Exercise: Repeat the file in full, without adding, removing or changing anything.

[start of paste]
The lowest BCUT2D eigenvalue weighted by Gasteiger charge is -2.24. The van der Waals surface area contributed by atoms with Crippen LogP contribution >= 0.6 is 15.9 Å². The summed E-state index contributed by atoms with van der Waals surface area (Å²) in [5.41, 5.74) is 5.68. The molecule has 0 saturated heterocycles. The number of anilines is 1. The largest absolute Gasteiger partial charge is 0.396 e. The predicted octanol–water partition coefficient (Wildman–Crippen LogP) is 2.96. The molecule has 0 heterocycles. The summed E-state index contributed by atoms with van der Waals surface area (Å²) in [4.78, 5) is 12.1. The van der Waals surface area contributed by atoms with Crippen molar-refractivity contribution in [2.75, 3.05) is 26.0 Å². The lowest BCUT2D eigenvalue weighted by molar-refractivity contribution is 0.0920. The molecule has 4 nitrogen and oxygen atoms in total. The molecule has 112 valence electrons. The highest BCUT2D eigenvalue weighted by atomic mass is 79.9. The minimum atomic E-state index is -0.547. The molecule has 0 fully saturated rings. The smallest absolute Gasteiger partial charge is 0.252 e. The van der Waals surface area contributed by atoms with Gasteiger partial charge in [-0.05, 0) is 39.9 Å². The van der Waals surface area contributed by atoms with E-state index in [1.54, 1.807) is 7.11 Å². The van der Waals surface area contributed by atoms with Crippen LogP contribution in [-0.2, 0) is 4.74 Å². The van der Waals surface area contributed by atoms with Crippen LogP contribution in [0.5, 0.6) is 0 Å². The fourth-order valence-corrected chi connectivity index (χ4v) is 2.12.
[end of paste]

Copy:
The lowest BCUT2D eigenvalue weighted by Gasteiger charge is -2.24. The van der Waals surface area contributed by atoms with Crippen LogP contribution >= 0.6 is 15.9 Å². The summed E-state index contributed by atoms with van der Waals surface area (Å²) in [5.41, 5.74) is 5.68. The molecule has 0 saturated heterocycles. The number of anilines is 1. The largest absolute Gasteiger partial charge is 0.396 e. The predicted octanol–water partition coefficient (Wildman–Crippen LogP) is 2.96. The molecule has 0 heterocycles. The summed E-state index contributed by atoms with van der Waals surface area (Å²) in [4.78, 5) is 12.1. The van der Waals surface area contributed by atoms with Crippen molar-refractivity contribution in [2.75, 3.05) is 26.0 Å². The lowest BCUT2D eigenvalue weighted by molar-refractivity contribution is 0.0920. The molecule has 4 nitrogen and oxygen atoms in total. The molecule has 112 valence electrons. The highest BCUT2D eigenvalue weighted by atomic mass is 79.9. The minimum atomic E-state index is -0.547. The molecule has 0 fully saturated rings. The smallest absolute Gasteiger partial charge is 0.252 e. The van der Waals surface area contributed by atoms with Gasteiger partial charge in [-0.05, 0) is 39.9 Å². The van der Waals surface area contributed by atoms with E-state index in [1.54, 1.807) is 7.11 Å². The van der Waals surface area contributed by atoms with Crippen LogP contribution in [-0.2, 0) is 4.74 Å². The van der Waals surface area contributed by atoms with Crippen LogP contribution in [0.5, 0.6) is 0 Å². The fourth-order valence-corrected chi connectivity index (χ4v) is 2.12.